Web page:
A transition of the body from glucose to nutritional ketosis—glucose/ketone index (GKI) values of 2.0 or below—will induce significant physiological stress on the already metabolically inflexible cancer cells while, at the same time, providing an efficient energy source for healthy cells that evolved to transition from glucose to ketone bodies under dietary energy reduction. A combination of both carbohydrate restriction and high-intensity exercise will stimulate glucose and glutamine clearance from circulation.

Adherence to this approach can be challenging for some, but shifting the role of the patient from passive observer to active participant in their non-toxic metabolic treatment strategy will help enable longer-term management of their cancer.

Dr. Seyfried can be reached at, Dr. Lee at, and Dr. Duraj at

Additional references for successful application of ketogenic metabolic therapy in animals and humans:

İyikesici MS, Slocum AK, Slocum A, Berkarda FB, Kalamian M, Seyfried TN.Efficacy of Metabolically Supported Chemotherapy Combined with Ketogenic Diet, Hyperthermia, and Hyperbaric Oxygen Therapy for Stage IV Triple-Negative Breast Cancer. Cureus. 2017 Jul 7;9(7):e1445. doi: 10.7759/cureus.1445.

Elsakka AMA, Bary MA, Abdelzaher E, Elnaggar M, Kalamian M, Mukherjee P, Seyfried TN. Management of Glioblastoma Multiforme in a Patient Treated With Ketogenic Metabolic Therapy and Modified Standard of Care: A 24-Month Follow-Up. Front Nutr. 2018 Mar 29;5:20. doi: 10.3389/fnut.2018.00020.

Augur ZM, Doyle CM, Li M, Mukherjee P, Seyfried TN. Nontoxic Targeting of Energy Metabolism in Preclinical VM-M3 Experimental Glioblastoma. Front Nutr. 2018 Oct 5;5:91. doi: 10.3389/fnut.2018.00091. eCollection 2018.

Mukherjee P, Augur ZM, Li M, Hill C, Greenwood B, Domin MA, Kondakci G, Narain NR, Kiebish MA, Bronson RT, Arismendi-Morillo G, Chinopoulos C, Seyfried TN. Therapeutic benefit of combining calorie-restricted ketogenic diet and glutamine targeting in late-stage experimental glioblastoma. Communications Biol. 2019 May 29;2:200. doi: 10.1038/s42003-019-0455-x.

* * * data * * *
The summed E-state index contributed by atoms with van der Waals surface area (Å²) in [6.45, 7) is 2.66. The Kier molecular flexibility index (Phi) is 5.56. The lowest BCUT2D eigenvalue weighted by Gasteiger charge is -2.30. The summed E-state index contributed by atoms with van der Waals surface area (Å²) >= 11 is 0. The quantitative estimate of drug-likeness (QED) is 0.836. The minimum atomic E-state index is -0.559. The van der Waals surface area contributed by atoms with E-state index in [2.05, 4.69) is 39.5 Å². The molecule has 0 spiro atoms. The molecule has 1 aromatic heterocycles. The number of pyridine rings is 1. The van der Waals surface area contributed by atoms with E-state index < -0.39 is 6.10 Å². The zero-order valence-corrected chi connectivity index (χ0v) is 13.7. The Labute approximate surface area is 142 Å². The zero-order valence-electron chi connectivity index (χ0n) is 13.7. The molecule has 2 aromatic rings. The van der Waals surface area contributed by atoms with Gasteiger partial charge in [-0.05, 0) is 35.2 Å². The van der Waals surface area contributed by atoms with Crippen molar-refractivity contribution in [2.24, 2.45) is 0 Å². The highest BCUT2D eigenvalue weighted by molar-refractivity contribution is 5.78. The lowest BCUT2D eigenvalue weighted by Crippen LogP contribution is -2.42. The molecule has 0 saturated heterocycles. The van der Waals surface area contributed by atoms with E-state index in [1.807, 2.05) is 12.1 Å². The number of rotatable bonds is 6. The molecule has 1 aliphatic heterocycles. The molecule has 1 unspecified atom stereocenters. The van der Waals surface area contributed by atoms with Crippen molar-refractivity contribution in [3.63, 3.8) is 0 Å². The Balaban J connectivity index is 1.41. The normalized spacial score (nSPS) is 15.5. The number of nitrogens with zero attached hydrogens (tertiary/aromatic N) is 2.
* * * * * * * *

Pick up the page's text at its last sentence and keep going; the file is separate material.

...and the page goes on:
Seyfried TN, Shelton L, Arismendi-Morillo G, Kalamian M, Elsakka A, Maroon J, Mukherjee P. Provocative Question: Should Ketogenic Metabolic Therapy Become the Standard of Care for Glioblastoma? Neurochem. Res. 2019 Apr 25. doi: 10.1007/s11064-019-02795-4.

Seyfried TN, Mukherjee P, Iyikesici MS, Slocum A, Kalamian M, Spinosa JP, Chinopoulos C. Consideration of Ketogenic Metabolic Therapy as a Complementary or Alternative Approach for Managing Breast Cancer. Front Nutr. 2020 Mar 11;7:21. doi: 10.3389/fnut.2020.00021.

İyikesici MS, Slocum AK, Winters N, Kalamian M, Seyfried TN. Metabolically Supported Chemotherapy for Managing End-Stage Breast Cancer: A Complete and Durable Response. Cureus. 2021 Apr 26;13(4):e14686. doi: 10.7759/cureus.14686.PMID: 33927959.

Seyfried TN, Shivane AG, Kalamian M, Maroon JC, Mukherjee P, Zuccoli G. Ketogenic Metabolic Therapy, Without Chemo or Radiation, for the Long-Term Management of IDH1-Mutant Glioblastoma: An 80-Month Follow-Up Case Report. Front Nutr. 2021 May 31;8:682243. doi:10.3389/fnut.2021.682243. eCollection 2021.PMID: 34136522.

Seyfried TN. The effects of diet on prostate cancer outcomes. Nat Rev Urol. 2022 Jul;19(7):389-390. doi: 10.1038/s41585-022-00612-2.PMID: 35676538.